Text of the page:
10. Dr. Cripe here is evidently expressing his disagreement with the legal standard for either intent or premeditation. He is entitled to his opinion.
11. Here again Dr. Cripe indicates he has not focused upon the legal definition of premeditation, but has instead considered it only in the lay sense of having planned something well in advance.
12. Dr. Cripe continues to display the incongruity of his testimony about Ellis's mental state with the legal question of premeditation. Ellis surely had more time to premeditate the killing of his half-sister than of his mother. Even from his own description of his actions to his psychologists, he had time to deliberate before picking up the breadboard once again and killing his little half-sister.
13. The reference to “free will” is confusing. Ellis has not claimed he was acting as an automaton, yet the essence of the testimony of both psychologists is that Ellis had no control of himself, and for that reason ought not be held responsible for murder in the first degree.
14. People v. Moran, 249 N.Y. 179, 163 N.E. 553 (1928). This was a case involving feebleness of mind rather than a personality or emotional disorder. It offers only tangential support for the holding in Ferrick, where the defendant claimed a mental disease.
15. State v. DiPaolo, 34 N.J. 279, 168 A.2d 401 (1961).
16. People v. Wells, 33 Cal.2d 330, 202 P.2d 53, cert. denied, 338 U.S. 836, 70 S.Ct. 43, 94 L.Ed. 510 (1949).
17. Cal.Penal Code § 28 reads, in part:(a) Evidence of mental disease, mental defect, or mental disorder shall not be admitted to show or negate the capacity to form any mental state, including, but not limited to, purpose, intent, knowledge, premeditation, deliberation, or malice aforethought, with which the accused committed the act. Evidence of mental disease, mental defect, or mental disorder is admissible solely on the issue of whether or not the accused actually formed a required specific intent, premeditated, deliberated, or harbored malice aforethought, when a specific intent crime is charged.(b) As a matter of public policy there shall be no defense of diminished capacity, diminished responsibility, or irresistible impulse in a criminal action or juvenile adjudication hearing.(Emphasis added.) Two commentators on the California legislation noted:The Legislature heard ample and scientifically sound expert testimony that convinced it that even severe mental disabilities virtually never negate mens rea. Mental disabilities may give someone a crazy motive for forming an intent, or may to some extent compromise a person's ability to control himself. However, mental disabilities do not prevent the formation of the mens rea except in exceptionally rare cases, such as Wetmore [People v. Wetmore, 22 Cal.3d 318, 583 P.2d 1308, 149 Cal.Rptr. 265 (1978) ], where the alleged burglar's delusional belief that he was in his own apartment negated the felonious intent (to steal) that is part of the mens rea of burglary.Stephen J. Morse & Edward (Ned) Cohen, Diminishing Diminished Capacity in California, 2 Cal. Law. 24, 25 (June 1982).
18. Dr. Whitehill apparently attempted to clarify this point later in his testimony:In my experience with Mr. Ellis, and in my experience of persons like him who have committed severely violent acts, and who manifest severe personality disorders, that which have individuals who become, or who display what we could call borderline rage-borderline not in the sense that it's almost rage, this is clearly extremely rageful behavior. Borderline rage is not-this is rage that accompanies the borderline personality. And there are-my diagnosis of Mr. Ellis was not that of borderline rage. It was borderline personality NOS, or not otherwise specified, which there are a variety of elements present, including the borderline and antisocial behavior.Report of Proceedings (June 16, 1997) at 48.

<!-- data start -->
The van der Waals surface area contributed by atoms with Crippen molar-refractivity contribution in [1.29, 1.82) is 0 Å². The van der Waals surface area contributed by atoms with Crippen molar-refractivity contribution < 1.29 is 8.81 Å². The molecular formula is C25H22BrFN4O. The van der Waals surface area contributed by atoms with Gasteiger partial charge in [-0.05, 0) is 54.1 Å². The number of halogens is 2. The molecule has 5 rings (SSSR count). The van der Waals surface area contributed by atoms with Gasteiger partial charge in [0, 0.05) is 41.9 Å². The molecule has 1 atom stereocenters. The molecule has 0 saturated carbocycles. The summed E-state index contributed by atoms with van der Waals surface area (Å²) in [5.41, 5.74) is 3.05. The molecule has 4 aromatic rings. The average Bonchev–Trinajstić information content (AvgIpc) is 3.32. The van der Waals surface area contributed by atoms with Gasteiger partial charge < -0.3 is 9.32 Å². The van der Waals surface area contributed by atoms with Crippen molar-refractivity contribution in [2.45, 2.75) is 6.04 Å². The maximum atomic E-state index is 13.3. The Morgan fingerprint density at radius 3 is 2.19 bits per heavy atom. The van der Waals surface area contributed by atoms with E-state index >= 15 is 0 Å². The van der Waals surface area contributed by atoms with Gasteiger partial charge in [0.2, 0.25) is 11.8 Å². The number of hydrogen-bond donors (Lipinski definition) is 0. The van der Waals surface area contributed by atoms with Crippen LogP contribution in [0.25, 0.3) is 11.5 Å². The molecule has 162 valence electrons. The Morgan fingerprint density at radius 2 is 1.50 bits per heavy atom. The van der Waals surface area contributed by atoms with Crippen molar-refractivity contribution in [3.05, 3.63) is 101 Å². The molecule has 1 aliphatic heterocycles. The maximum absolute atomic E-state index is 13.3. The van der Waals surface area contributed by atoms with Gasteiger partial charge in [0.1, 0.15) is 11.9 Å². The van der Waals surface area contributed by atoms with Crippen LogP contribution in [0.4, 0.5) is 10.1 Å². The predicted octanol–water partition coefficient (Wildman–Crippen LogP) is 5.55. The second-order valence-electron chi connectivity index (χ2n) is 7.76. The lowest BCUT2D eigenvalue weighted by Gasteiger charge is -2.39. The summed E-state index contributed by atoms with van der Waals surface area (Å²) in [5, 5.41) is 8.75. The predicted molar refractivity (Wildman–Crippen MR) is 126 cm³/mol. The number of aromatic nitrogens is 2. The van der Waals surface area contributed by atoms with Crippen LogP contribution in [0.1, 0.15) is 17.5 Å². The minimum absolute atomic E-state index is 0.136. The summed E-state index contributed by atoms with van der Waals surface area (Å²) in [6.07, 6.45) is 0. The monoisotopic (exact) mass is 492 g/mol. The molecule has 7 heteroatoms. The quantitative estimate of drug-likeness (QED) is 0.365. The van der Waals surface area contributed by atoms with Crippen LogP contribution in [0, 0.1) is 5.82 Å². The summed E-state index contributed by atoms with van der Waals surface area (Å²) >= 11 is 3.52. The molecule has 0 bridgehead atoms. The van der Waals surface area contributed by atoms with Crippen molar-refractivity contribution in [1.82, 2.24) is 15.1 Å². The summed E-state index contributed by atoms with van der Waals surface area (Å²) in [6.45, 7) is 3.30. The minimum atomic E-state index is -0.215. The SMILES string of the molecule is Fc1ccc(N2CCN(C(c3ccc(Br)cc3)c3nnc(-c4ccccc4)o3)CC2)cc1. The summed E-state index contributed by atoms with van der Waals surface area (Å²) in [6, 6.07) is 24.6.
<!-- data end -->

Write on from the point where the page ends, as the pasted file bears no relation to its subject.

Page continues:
19. Dr. Whitehill wrote: “In particular, I have argued that Mr. Ellis's mixed personality disorder and intermittent explosive disorder were in acute symptomatic presentation at the time of the slayings of his mother and half-sister.” Clerk's Papers at 52. He “presumes” these symptoms were present, resulting in “severe impairment” on the night of the murders because the murders occurred. Id. If Ellis had not been in “acute symptomatic presentation” he presumably would not have committed the murders.
20. “[T]here is no scientific basis for measuring a person's capacity for self-control or for calibrating the impairment of that capacity. There is, in short, no objective basis for distinguishing between offenders who were undeterrable and those who were merely undeterred, between the impulse that was irresistible and the impulse not resisted, or between substantial impairment of capacity and some lesser impairment.” Richard J. Bonnie, The Moral Basis of the Insanity Defense, 69 A.B.A. J. 194, 196 (1983).
21. One wonders if Ellis's mental disorders would have prevented him from premeditating coolly to kill his mother and sister, or whether his mental disorders prevented him from premeditating only when he was “rageful.”
DOLLIVER, JOHNSON, MADSEN and SANDERS, JJ., concur.
Response sent, thank you
Docket No: No. 65761-1.
Decided: October 01, 1998
Court: Supreme Court of Washington,En Banc.